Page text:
He’s at it again. Warren Buffett has taken to the op-ed pages of the New York Times today to sound the bugle once again for his raise-taxes-on-the-rich crusade. Buffett writes,
I know well many of the mega-rich and, by and large, they are very decent people. They love America and appreciate the opportunity this country has given them. Many have joined the Giving Pledge, promising to give most of their wealth to philanthropy. Most wouldn’t mind being told to pay more in taxes as well, particularly when so many of their fellow citizens are truly suffering.
…[F]or those making more than $1 million — there were 236,883 such households in 2009 — I would raise rates immediately on taxable income in excess of $1 million, including, of course, dividends and capital gains. And for those who make $10 million or more — there were 8,274 in 2009 — I would suggest an additional increase in rate.
My friends and I have been coddled long enough by a billionaire-friendly Congress. It’s time for our government to get serious about shared sacrifice.
How noble and generous sounding — that is, until you realize that Buffett has quite a lot to gain from higher taxes on the super rich. The Washington Examiner’s Tim Carney unearths Buffett’s suspect motives.
Buffett Profits from Taxes He Supports
Buffett regularly lobbies for higher estate taxes. He also has repeatedly bought up family businesses forced to sell because the heirs’ death-tax bill exceeded the business’s liquid assets. He owns life insurance companies that rely on the death tax in order to sell their estate-planning businesses.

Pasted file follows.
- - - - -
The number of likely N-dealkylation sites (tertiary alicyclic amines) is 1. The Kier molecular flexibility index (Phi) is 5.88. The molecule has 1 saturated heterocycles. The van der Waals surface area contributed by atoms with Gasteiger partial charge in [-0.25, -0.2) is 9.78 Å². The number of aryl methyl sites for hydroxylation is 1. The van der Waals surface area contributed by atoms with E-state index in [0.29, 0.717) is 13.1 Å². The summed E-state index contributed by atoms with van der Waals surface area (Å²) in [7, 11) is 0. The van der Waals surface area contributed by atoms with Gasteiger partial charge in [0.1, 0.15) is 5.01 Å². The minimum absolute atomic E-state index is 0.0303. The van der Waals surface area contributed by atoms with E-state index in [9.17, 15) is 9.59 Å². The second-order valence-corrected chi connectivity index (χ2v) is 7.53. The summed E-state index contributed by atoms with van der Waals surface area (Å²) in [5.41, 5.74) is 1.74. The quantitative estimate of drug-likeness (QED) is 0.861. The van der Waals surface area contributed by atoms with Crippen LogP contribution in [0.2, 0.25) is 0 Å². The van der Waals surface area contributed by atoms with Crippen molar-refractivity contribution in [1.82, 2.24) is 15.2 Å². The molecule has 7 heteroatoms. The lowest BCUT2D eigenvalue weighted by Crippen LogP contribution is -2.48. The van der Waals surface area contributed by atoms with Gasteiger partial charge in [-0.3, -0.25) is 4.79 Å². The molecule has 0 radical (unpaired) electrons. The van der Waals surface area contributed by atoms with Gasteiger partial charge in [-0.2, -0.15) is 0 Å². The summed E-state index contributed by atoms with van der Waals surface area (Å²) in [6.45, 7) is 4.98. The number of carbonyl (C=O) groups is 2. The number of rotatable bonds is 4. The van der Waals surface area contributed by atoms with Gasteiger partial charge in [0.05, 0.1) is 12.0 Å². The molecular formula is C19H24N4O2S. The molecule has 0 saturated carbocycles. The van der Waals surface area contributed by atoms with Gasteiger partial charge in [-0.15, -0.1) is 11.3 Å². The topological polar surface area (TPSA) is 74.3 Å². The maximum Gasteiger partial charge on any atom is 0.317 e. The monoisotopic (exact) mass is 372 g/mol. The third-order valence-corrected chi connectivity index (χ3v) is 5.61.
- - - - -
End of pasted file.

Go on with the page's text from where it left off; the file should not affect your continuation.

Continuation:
Buffett Profits from Government Spending
Buffett made about a billion dollars off of the Wall Street bailout by investing in Goldman Sachs on the assumption Uncle Sam would bail it out. He also is planning investments in ethanol giant ADM and government-contracting leviathan General Dynamics.
If your businesses’ revenue comes from the U.S. Treasury, of course you want more wealth.
Let’s call a spade a spade: Warren Buffett, successful multi-billionaire that he is, is a lobbyist representing himself and his own monied interests. There’s nothing wrong with that in and of itself, but let’s not let liberals get away with this cunning charade of noblesse oblige when the full picture reveals that they have much to gain from their superficial “generosity.”